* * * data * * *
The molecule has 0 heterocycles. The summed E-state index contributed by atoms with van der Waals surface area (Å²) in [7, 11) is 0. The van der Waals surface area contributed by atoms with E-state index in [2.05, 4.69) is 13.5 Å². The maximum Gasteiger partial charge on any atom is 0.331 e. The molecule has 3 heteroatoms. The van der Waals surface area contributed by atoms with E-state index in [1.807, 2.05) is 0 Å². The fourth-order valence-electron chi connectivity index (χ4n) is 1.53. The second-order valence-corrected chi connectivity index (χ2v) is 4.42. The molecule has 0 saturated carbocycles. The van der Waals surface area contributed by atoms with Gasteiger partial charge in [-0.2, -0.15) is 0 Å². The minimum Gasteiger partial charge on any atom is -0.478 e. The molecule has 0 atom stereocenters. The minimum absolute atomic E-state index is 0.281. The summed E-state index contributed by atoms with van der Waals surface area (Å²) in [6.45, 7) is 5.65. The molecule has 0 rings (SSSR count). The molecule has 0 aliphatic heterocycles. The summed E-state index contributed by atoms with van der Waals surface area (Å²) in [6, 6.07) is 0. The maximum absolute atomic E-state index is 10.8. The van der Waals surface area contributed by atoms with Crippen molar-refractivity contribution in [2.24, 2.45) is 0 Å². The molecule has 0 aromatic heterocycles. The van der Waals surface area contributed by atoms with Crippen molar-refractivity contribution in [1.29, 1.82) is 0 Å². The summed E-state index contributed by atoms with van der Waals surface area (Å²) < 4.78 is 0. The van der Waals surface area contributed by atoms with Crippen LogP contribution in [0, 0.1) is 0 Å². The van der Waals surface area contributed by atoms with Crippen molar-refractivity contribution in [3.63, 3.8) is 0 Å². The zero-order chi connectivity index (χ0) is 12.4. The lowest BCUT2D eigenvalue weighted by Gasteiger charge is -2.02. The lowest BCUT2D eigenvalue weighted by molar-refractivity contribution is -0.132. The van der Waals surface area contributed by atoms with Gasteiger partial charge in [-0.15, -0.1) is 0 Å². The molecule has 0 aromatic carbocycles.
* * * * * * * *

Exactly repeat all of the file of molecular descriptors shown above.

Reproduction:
The molecule has 0 heterocycles. The summed E-state index contributed by atoms with van der Waals surface area (Å²) in [7, 11) is 0. The van der Waals surface area contributed by atoms with E-state index in [2.05, 4.69) is 13.5 Å². The maximum Gasteiger partial charge on any atom is 0.331 e. The molecule has 3 heteroatoms. The van der Waals surface area contributed by atoms with E-state index in [1.807, 2.05) is 0 Å². The fourth-order valence-electron chi connectivity index (χ4n) is 1.53. The second-order valence-corrected chi connectivity index (χ2v) is 4.42. The molecule has 0 saturated carbocycles. The van der Waals surface area contributed by atoms with Gasteiger partial charge in [-0.2, -0.15) is 0 Å². The minimum Gasteiger partial charge on any atom is -0.478 e. The molecule has 0 atom stereocenters. The minimum absolute atomic E-state index is 0.281. The summed E-state index contributed by atoms with van der Waals surface area (Å²) in [6.45, 7) is 5.65. The molecule has 0 rings (SSSR count). The molecule has 0 aliphatic heterocycles. The summed E-state index contributed by atoms with van der Waals surface area (Å²) in [6, 6.07) is 0. The maximum absolute atomic E-state index is 10.8. The van der Waals surface area contributed by atoms with Crippen molar-refractivity contribution in [2.24, 2.45) is 0 Å². The molecule has 0 aromatic heterocycles. The van der Waals surface area contributed by atoms with Crippen molar-refractivity contribution in [1.29, 1.82) is 0 Å². The summed E-state index contributed by atoms with van der Waals surface area (Å²) < 4.78 is 0. The van der Waals surface area contributed by atoms with Crippen LogP contribution in [0, 0.1) is 0 Å². The van der Waals surface area contributed by atoms with Crippen molar-refractivity contribution in [3.63, 3.8) is 0 Å². The zero-order chi connectivity index (χ0) is 12.4. The lowest BCUT2D eigenvalue weighted by Gasteiger charge is -2.02. The lowest BCUT2D eigenvalue weighted by molar-refractivity contribution is -0.132. The van der Waals surface area contributed by atoms with Gasteiger partial charge in [-0.15, -0.1) is 0 Å². The molecule has 0 aromatic carbocycles.